The countries of Europe and more directly Portugal, Ireland, Italy, Greece and Spain (PIIGS) have made it abundantly clear that not only in the Third World but in northern countries as well, government debt cannot be considered ‘risk free’. Private-sector organisations must provide detailed, audited financial reporting and disclosures to banks and credit providers so appropriate risk premiums and the price of borrowing can be determined. Once the ‘risk-free’ assumption can no longer be made, investors in public debt require similar detailed information from governments, and for the same reasons.
Arguments against enhanced public-sector financial reporting, disclosure and financial management typically involve arguments that superior methods are either not available, or that they come at a prohibitive cost. The former is patently untrue for governments that continue to use traditional, cash-based methods of accounting; while the latter can be countered – perhaps with a little more effort – through careful examination of the costs of making, and of not making, such improvements.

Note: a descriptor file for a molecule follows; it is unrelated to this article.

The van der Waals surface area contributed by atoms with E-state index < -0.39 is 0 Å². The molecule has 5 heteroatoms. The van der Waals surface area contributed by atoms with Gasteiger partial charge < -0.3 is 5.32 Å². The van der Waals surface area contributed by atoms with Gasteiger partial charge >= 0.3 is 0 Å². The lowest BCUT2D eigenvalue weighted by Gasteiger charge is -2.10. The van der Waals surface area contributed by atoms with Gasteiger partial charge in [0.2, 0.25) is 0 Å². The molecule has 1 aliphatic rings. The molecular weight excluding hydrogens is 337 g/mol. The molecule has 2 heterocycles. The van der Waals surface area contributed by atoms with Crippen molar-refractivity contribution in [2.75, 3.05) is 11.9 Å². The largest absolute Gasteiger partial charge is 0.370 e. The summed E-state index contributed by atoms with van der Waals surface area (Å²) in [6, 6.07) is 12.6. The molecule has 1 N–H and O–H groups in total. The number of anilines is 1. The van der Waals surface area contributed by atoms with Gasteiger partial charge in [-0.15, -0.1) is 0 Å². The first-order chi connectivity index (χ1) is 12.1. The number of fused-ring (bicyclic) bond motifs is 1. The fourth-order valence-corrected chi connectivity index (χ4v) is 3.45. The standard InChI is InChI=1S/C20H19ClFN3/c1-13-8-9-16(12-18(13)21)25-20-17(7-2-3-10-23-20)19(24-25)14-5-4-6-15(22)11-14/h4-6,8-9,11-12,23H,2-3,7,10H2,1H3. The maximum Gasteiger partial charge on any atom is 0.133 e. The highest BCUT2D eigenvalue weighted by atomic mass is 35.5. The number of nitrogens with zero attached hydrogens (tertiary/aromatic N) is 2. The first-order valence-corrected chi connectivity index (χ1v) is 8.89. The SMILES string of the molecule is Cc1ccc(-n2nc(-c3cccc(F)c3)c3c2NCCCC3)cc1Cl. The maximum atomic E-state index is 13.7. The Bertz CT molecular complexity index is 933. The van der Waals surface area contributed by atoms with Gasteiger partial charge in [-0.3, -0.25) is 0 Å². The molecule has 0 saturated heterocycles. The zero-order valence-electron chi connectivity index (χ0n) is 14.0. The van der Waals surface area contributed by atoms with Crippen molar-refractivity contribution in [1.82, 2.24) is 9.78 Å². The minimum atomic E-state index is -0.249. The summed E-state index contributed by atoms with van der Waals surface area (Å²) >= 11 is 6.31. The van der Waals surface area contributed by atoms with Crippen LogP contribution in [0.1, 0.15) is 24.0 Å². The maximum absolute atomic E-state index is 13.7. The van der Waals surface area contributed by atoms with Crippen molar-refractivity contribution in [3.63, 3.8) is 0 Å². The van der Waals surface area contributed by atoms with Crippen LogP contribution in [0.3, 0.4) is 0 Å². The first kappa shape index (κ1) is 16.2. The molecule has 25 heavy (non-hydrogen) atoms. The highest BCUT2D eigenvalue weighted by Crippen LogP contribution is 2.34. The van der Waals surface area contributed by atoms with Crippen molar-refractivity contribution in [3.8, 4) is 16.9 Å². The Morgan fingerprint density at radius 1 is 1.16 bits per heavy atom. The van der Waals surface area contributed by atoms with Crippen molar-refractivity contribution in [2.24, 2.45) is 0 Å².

The unexpected costs of poor decision-making and fraudulent reporting are currently being felt in not-so-uncertain terms.
Citizens and investors deserve more reliable and complete financial information, and greater transparency and accountability, from governments. The costs of not doing so are just too high.
The Chairman of the International Accounting Standards Board noted recently that “without transparency, neither can there be trust or accountability”. Governments that employ traditional cash-based public-sector accounting cannot be transparent; their reporting necessarily presents only part of the total picture. Traditional methods of government accounting – cash-based accounting are simply insufficient to allow governments to discharge accountability to the public, or to permit investors and potential investors to make fully informed decisions. Better accounting practices are required.
Cash-based versus accrual accounting
The cash-based accounting which Guyana and most other countries practice, reports cash inflows (eg from taxation receipts, interest earned on investments, and proceeds from sale of assets) and cash outflows (eg spending on government programmes, interest on borrowing, lending, asset purchases, public-sector salaries and wages).